2011 Scion tC
Base price: $19,995
MPG: 23 city/31 highway
- Sporty new styling
- Nicely equipped; reasonably priced
- Improved fuel economy
- Spacious for cargo and people
- High-quality sound system
- Annoying tendency for stability control to kick in
- Cheap plastic interior
By Jim Prueter
Restyled tC gets improved fuel economy
In more ways than one, Scion is the youngest brand in the auto industry. In its seven years , Toyota’s youthful offspring has sold approximately 800,000 vehicles. Its core model, the tC, has the youngest buyers in the industry — averaging just 26-years-old — and accounts for 41 percent of the brand’s sales. That said, when you’re trying to appeal to a generation of young buyers who are always looking for the newest, hottest thing, seven years is a long time to go without a major upgrade.
This brings us to 2011. The tC has undergone a major redesign, but retains the characteristics that made it a standout with 20-somethings when it first hit the streets: endless customization options, premium sound systems and aggressive styling. What the folks at Scion have done is given those desirables a shot in the arm by improving the styling, enhancing performance and giving it some excellent technology options.
For tC buyers, customization remains key. There are more than 45 genuine Scion accessories, ranging from spoilers to lighting kits, and TRD performance parts like brake kits, sway bars and exhaust systems, that will appeal to tuners.
The tC is a five-passenger hatchback coupe that can accommodate bulky items from IKEA or a carload of friends. Backseat room is impressive and a reclining backrest improves the comfort factor. While the interior has a lot going for it — a well-laid out and intuitive control panel that is slightly angled toward the driver for easier access, comfortable bolstered seats, and a meaty, flat-bottomed steering wheel that lends a sporty feel — weirdly textured hard plastic abounds, detracting from the otherwise premium nature of the tC’s offerings.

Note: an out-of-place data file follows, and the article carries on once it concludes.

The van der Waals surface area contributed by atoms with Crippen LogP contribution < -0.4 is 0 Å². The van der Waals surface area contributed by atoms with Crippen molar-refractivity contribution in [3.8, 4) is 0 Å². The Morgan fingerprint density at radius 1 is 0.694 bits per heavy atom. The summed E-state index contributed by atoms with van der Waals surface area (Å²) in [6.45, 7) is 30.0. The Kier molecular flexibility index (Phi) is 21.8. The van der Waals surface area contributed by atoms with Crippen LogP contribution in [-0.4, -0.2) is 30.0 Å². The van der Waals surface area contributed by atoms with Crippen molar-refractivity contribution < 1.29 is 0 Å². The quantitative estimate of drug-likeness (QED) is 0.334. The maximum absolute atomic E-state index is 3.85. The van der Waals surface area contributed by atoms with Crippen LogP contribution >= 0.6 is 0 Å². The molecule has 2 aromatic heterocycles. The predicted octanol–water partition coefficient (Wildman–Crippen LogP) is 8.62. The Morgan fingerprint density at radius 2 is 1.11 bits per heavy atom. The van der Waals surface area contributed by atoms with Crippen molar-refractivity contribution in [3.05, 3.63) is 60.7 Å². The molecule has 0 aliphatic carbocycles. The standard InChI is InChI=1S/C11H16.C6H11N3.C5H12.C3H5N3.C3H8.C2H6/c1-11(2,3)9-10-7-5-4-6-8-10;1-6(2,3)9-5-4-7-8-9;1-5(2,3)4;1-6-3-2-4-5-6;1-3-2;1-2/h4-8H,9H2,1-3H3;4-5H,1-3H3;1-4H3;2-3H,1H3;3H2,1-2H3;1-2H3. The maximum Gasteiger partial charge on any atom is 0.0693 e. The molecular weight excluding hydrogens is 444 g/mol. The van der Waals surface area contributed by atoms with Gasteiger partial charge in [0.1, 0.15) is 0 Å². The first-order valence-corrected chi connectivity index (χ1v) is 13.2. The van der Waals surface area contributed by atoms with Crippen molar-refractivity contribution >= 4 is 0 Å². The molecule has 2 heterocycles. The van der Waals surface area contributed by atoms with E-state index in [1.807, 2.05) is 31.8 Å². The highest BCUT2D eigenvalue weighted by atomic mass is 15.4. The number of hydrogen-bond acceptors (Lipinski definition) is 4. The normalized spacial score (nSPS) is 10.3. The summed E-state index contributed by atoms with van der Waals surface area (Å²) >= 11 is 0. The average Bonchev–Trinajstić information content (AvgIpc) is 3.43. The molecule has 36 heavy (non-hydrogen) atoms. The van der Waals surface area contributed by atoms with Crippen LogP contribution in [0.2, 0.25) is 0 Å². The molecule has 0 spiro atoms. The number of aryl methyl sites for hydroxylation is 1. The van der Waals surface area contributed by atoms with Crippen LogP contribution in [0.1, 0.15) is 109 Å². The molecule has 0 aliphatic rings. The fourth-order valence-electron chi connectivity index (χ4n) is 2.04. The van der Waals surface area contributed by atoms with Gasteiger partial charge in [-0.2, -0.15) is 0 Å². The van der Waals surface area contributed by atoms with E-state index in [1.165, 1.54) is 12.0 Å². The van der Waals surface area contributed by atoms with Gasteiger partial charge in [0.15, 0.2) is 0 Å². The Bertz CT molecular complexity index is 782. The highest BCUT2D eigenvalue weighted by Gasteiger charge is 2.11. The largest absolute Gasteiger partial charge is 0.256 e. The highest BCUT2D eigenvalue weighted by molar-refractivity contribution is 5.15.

Scion knows that for its target audience 70 percent of music listening is done in the car, so it features an attractive audio package. The standard system is an eight-speaker Pioneer system with CD, auxiliary audio jack and a USB interface for iPod. An Alpine premium system adds a 4.3-inch touch panel screen, HD radio, and front and rear RCA outputs that will allow for the installation of up to three amplifiers. A plug-in navigation unit is available with the premium system.
Other standard features include keyless entry, power accessories, panoramic sunroof, tilt and telescoping steering, and 60-40 split rear seats that recline and fold. Walk-in levers on the front seat make it easy for passengers to hop in back, and the driver’s seat has a memory feature that allows it to return to its previous position after passengers have been loaded — a nice touch.
The new tC is available in one highly customizable trim level, equipped with a new 2.5-liter four-cylinder 180-horsepower engine (19 more horses than the previous model, and 11 additional pound-feet of torque). The six-speed transmission comes in either manual or automatic.
I drove the automatic version over two different road courses in the Las Vegas area. The first was a twisty route through the Red Rock recreation area, which the tC handled admirably; however, during more aggressive driving, the stability control noticeably, and somewhat annoyingly, engages to reign in your enthusiasm.
I was much more impressed during our urban commute through the city streets, which is where the tC seems most comfortable. It is a great commuter car — responsive, well-mannered, easy handling and providing an overall enjoyable driving experience.
In terms of safety, tC comes equipped with eight standard airbags, antilock brakes with brake assist, traction control, stability control, tire-pressure monitoring system, and active front headrests. It has not been crash-tested as of this writing. Best of all, the tC comes attractively priced, enabling tuners to save their money for tinkering with and customizing the vehicle.
Overall, we were impressed with the new tC. While performance has improved, it’s still not a true sports coupe, although the looks will tell you otherwise. However, while there’s no push-you-back-in-your-seat outright performance, it is enjoyable to drive and offers plenty of pep. The real fun comes with personalizing the tC so that it’s like no other on the road.